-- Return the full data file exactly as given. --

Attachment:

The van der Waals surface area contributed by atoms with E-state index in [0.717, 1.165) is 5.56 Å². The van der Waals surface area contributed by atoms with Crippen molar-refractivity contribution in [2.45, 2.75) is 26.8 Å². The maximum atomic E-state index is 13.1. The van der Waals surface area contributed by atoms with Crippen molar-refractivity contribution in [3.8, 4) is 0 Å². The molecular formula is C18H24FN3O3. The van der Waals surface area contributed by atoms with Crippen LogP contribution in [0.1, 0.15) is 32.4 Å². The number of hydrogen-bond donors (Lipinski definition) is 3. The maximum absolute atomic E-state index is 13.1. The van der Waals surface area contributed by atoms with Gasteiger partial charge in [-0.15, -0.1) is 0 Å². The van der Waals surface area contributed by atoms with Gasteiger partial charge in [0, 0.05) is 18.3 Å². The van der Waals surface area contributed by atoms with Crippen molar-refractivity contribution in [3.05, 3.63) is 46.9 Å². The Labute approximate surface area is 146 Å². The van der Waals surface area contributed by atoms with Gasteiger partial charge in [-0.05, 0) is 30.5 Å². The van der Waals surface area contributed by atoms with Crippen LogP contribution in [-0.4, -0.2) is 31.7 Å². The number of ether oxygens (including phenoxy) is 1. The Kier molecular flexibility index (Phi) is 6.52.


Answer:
The van der Waals surface area contributed by atoms with E-state index in [0.717, 1.165) is 5.56 Å². The van der Waals surface area contributed by atoms with Crippen molar-refractivity contribution in [2.45, 2.75) is 26.8 Å². The maximum atomic E-state index is 13.1. The van der Waals surface area contributed by atoms with Crippen molar-refractivity contribution in [3.8, 4) is 0 Å². The molecular formula is C18H24FN3O3. The van der Waals surface area contributed by atoms with Crippen LogP contribution in [0.1, 0.15) is 32.4 Å². The number of hydrogen-bond donors (Lipinski definition) is 3. The maximum absolute atomic E-state index is 13.1. The van der Waals surface area contributed by atoms with Gasteiger partial charge in [-0.15, -0.1) is 0 Å². The van der Waals surface area contributed by atoms with Gasteiger partial charge in [0, 0.05) is 18.3 Å². The van der Waals surface area contributed by atoms with Crippen molar-refractivity contribution in [3.05, 3.63) is 46.9 Å². The Labute approximate surface area is 146 Å². The van der Waals surface area contributed by atoms with Gasteiger partial charge in [-0.05, 0) is 30.5 Å². The van der Waals surface area contributed by atoms with Crippen LogP contribution in [-0.4, -0.2) is 31.7 Å². The number of ether oxygens (including phenoxy) is 1. The Kier molecular flexibility index (Phi) is 6.52.